Two innocent people are arrested. An interesting third person, with broken English, joins them in their cell. On his idea, they decide to escape from the prison. Their journey is the rest of the movie.
As the extremely withdrawn Don Johnston is dumped by his latest woman, he receives an anonymous letter from a former lover informing him that he has a son who may be looking for him. A freelance sleuth neighbor moves Don to embark on a cross-country search for his old flames in search of answers.
In a vignette called "Strange to meet you," Roberto sits at a small table in a coffee bar. Five cups of coffee and two ashtrays are in front of him; he drinks and smokes. Steven joins him. ... See full summary »
A collection of five stories involving cab drivers in five different cities. Los Angeles - A talent agent for the movies discovers her cab driver would be perfect to cast, but the cabbie is reluctant to give up her solid cab driver's career. New York - An immigrant cab driver is continually lost in a city and culture he doesn't understand. Paris - A blind girl takes a ride with a cab driver from the Ivory Coast and they talk about life and blindness. Rome - A gregarious cabbie picks up an ailing man and virtually talks him to death. Helsinki - an industrial worker gets laid off and he and his compatriots discuss the bleakness and unfairness of love and life and death.Written by
Ed Sutton <email@example.com>
Cinematographer Fred Elmes said that the best thing about shooting overnight in Paris was that the bakeries would just be opening as the crew wrapped every morning. So he could cap of his work day with a cup of coffee and a nice, fresh pastry. See more »
This film takes place sometime during the winter, and the opening story takes place in Los Angeles starting at 7:07 PM. At no time during the winter would Los Angeles be this sunny at 7:07 PM. In fact, the latest time of day the sun would set during the winter would be at 6:07 PM on March 20, the last day of winter. (Currently, March 20 would occur during Daylight Savings Time, but, in 1991, Daylight Savings Time did not begin until April.) See more »
Taxi! Yo, man! Right here. Right here. Whoa! Right! Hey, what's up? Brooklyn.
[cab driver drives off without letting Yoyo in the cab]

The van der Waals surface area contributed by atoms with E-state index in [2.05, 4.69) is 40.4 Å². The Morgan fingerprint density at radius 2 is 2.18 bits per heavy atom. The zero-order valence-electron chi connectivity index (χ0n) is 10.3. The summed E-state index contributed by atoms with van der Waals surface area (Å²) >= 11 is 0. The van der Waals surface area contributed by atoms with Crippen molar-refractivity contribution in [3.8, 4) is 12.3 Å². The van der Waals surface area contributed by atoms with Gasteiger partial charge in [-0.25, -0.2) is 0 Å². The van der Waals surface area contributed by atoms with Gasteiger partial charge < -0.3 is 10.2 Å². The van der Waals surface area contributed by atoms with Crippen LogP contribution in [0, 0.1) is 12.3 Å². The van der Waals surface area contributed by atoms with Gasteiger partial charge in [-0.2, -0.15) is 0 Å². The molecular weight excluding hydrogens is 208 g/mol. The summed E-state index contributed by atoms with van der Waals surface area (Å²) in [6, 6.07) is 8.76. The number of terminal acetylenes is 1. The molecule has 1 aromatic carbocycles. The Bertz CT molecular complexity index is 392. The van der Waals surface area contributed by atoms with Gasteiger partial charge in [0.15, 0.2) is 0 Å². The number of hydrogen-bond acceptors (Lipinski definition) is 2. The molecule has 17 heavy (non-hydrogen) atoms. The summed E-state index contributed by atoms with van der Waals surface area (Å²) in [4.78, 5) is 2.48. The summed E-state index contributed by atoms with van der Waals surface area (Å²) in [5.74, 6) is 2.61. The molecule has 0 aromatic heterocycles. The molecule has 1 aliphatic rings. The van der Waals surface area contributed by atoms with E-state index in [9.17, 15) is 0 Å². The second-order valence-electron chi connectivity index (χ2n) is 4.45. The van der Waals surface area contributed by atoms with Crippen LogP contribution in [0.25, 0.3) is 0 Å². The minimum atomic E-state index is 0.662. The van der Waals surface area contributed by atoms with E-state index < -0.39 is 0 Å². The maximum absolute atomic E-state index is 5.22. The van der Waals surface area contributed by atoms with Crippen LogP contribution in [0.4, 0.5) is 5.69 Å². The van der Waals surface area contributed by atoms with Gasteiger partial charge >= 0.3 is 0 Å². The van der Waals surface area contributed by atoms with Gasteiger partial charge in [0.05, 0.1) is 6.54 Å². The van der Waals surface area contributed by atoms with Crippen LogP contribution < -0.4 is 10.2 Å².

Brooklyn! Yo! Yo, man! You suck, man! I got your plate number. I'm gonna call the TLC! Come on, man. Somebody pick me up! Yeah, come on, pick me up! What? Look at all the fuckin' cabs out here. Shit. Get my ass home, man. I got cash, man! Taxi! Look, I got the cash right here! Taxi! Come on, man. Come on, man! Fuck all, you all!
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During the end credits, the titles of the crew members are in the language of the place/unit they worked in (ie the Helsinki unit's credits are in Finnish, and so on). See more »
Jim Jarmusch does for movies as Tom Waits does for music, no wonder he uses his music in his films. I've seen this movie over and over, its truly wonderful. We glimpse A side of the world that is the same no matter where you go. The world is round so no matter where you go you are always in the center of it. Here we catch a Taxi in different cities around the globe and although the cultures are clearly different , there is something of the blues in each act. I can't make out which one is my favorite, they all have a certain magic to them that totally captures to mood of the country we are in although the mood itself is that of the night where not much seems to be going on really except in our taxis. Each scene in this film is a masterpiece, no matter which country Jarmusch takes us too. Of course Benigni needless I mention is that little bit more of a of a superstar but for that matter so is the blind girl in Paris. Great music, great photography, great acting, its all good. Its magic!
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